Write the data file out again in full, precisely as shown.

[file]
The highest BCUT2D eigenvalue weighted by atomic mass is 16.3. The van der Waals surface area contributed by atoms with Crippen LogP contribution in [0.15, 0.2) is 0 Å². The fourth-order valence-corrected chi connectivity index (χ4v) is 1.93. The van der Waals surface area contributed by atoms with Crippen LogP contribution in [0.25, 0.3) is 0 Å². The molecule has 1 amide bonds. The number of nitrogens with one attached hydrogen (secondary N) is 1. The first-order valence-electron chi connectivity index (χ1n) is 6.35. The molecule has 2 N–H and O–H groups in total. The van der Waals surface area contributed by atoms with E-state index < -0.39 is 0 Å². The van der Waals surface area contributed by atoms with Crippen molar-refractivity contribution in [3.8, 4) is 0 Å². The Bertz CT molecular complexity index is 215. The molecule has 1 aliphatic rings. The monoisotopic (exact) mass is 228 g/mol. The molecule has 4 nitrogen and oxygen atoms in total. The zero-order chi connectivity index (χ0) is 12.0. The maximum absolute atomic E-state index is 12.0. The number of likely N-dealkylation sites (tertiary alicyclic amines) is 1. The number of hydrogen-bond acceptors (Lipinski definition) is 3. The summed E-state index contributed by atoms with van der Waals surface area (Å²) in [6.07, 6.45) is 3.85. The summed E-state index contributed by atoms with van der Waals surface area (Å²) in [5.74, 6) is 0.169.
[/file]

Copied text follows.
The highest BCUT2D eigenvalue weighted by atomic mass is 16.3. The van der Waals surface area contributed by atoms with Crippen LogP contribution in [0.15, 0.2) is 0 Å². The fourth-order valence-corrected chi connectivity index (χ4v) is 1.93. The van der Waals surface area contributed by atoms with Crippen LogP contribution in [0.25, 0.3) is 0 Å². The molecule has 1 amide bonds. The number of nitrogens with one attached hydrogen (secondary N) is 1. The first-order valence-electron chi connectivity index (χ1n) is 6.35. The molecule has 2 N–H and O–H groups in total. The van der Waals surface area contributed by atoms with E-state index < -0.39 is 0 Å². The van der Waals surface area contributed by atoms with Crippen molar-refractivity contribution in [3.8, 4) is 0 Å². The Bertz CT molecular complexity index is 215. The molecule has 1 aliphatic rings. The monoisotopic (exact) mass is 228 g/mol. The molecule has 4 nitrogen and oxygen atoms in total. The zero-order chi connectivity index (χ0) is 12.0. The maximum absolute atomic E-state index is 12.0. The number of likely N-dealkylation sites (tertiary alicyclic amines) is 1. The number of hydrogen-bond acceptors (Lipinski definition) is 3. The summed E-state index contributed by atoms with van der Waals surface area (Å²) in [6.07, 6.45) is 3.85. The summed E-state index contributed by atoms with van der Waals surface area (Å²) in [5.74, 6) is 0.169.